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Effective Reading Interventions for Kids With Learning Disabilities

Research-based information and advice for sizing up reading programs and finding the right one for your child with a learning disability.

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A worried mother says, “There’s so much publicity about the best programs for teaching kids to read. But my daughter has a learning disability and really struggles with reading. Will those programs help her? I can’t bear to watch her to fall further behind.”

Fortunately, in recent years, several excellent, well-publicized research studies (including the Report of the National Reading Panel(opens in a new window)) have helped parents and educators understand the most effective guidelines for teaching all children to read. But, to date, the general public has heard little about research on effective reading interventions for children who have learning disabilities (LD). Until now, that is!

This article will describe the findings of a research study that will help you become a wise consumer of reading programs for kids with reading disabilities.

Research reveals the best approach to teaching kids with LD to read

You’ll be glad to know that, over the past 30 years, a great deal of research has been done to identify the most effective reading interventions for students with learning disabilities who struggle with word recognition and/or reading comprehension skills. Between 1996 and 1998, a group of researchers led by H. Lee Swanson, Ph.D., Professor of Educational Psychology at the University of California at Riverside, set out to synthesize (via meta-analysis) the results of 92 such research studies (all of them scientifically-based). Through that analysis, Dr. Swanson identified the specific teaching methods and instruction components that proved most effective for increasing word recognition and reading comprehension skills in children and teens with LD.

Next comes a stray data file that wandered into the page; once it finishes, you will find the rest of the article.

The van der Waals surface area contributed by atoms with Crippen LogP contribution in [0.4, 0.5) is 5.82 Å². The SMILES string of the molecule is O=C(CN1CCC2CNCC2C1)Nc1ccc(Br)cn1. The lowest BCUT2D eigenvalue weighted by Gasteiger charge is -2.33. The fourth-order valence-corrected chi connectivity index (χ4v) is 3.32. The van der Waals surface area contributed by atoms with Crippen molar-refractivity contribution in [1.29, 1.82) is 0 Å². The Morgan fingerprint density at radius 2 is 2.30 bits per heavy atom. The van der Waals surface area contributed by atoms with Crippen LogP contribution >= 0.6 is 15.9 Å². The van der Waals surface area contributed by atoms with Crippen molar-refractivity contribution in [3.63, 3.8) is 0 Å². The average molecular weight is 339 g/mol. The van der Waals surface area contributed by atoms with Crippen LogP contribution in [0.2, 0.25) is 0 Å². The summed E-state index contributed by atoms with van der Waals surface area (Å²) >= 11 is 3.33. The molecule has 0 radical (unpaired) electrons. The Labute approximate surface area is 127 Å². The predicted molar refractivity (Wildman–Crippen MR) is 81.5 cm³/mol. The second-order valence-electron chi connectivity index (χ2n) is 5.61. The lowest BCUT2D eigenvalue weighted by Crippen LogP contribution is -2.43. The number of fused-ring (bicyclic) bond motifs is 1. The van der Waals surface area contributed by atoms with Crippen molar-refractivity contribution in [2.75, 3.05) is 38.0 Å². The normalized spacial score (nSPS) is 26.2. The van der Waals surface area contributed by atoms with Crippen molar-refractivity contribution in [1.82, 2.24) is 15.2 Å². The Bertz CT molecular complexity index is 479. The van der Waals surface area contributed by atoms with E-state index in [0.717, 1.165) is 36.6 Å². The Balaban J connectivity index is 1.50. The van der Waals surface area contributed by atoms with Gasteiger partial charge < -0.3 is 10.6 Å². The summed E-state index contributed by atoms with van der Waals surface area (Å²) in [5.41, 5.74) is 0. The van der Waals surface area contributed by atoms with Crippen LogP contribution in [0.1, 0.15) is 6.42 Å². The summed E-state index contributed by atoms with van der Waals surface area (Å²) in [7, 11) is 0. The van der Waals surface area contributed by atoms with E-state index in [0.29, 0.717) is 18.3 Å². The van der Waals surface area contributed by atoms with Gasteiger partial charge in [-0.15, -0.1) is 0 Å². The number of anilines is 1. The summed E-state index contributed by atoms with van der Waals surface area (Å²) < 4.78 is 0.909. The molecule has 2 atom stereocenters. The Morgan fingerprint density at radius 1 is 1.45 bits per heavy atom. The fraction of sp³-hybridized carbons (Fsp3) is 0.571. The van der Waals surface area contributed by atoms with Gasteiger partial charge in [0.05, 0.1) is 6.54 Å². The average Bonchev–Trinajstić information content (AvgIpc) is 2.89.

Some of the findings that emerged from the meta-analysis were surprising. For example, Dr. Swanson points out, “Traditionally, one-on-one reading instruction has been considered optimal for students with LD. Yet we found that students with LD who received reading instruction in small groups (e.g., in a resource room) experienced a greater increase in skills than did students who had individual instruction.”